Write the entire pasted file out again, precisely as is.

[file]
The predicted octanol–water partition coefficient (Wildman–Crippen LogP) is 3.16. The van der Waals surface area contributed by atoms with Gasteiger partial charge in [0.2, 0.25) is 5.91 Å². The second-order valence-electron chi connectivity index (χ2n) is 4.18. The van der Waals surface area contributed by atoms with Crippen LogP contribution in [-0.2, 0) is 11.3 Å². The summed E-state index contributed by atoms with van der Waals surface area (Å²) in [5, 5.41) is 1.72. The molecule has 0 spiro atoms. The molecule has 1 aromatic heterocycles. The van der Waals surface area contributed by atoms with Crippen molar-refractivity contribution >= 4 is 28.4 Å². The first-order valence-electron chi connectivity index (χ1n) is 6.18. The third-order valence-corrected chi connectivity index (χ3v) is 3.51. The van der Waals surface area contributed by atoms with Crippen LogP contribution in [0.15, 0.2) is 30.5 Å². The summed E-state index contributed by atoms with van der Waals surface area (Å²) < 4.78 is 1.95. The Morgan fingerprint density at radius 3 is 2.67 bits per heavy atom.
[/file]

The predicted octanol–water partition coefficient (Wildman–Crippen LogP) is 3.16. The van der Waals surface area contributed by atoms with Gasteiger partial charge in [0.2, 0.25) is 5.91 Å². The second-order valence-electron chi connectivity index (χ2n) is 4.18. The van der Waals surface area contributed by atoms with Crippen LogP contribution in [-0.2, 0) is 11.3 Å². The summed E-state index contributed by atoms with van der Waals surface area (Å²) in [5, 5.41) is 1.72. The molecule has 0 spiro atoms. The molecule has 1 aromatic heterocycles. The van der Waals surface area contributed by atoms with Crippen molar-refractivity contribution >= 4 is 28.4 Å². The first-order valence-electron chi connectivity index (χ1n) is 6.18. The third-order valence-corrected chi connectivity index (χ3v) is 3.51. The van der Waals surface area contributed by atoms with Crippen LogP contribution in [0.15, 0.2) is 30.5 Å². The summed E-state index contributed by atoms with van der Waals surface area (Å²) < 4.78 is 1.95. The Morgan fingerprint density at radius 3 is 2.67 bits per heavy atom.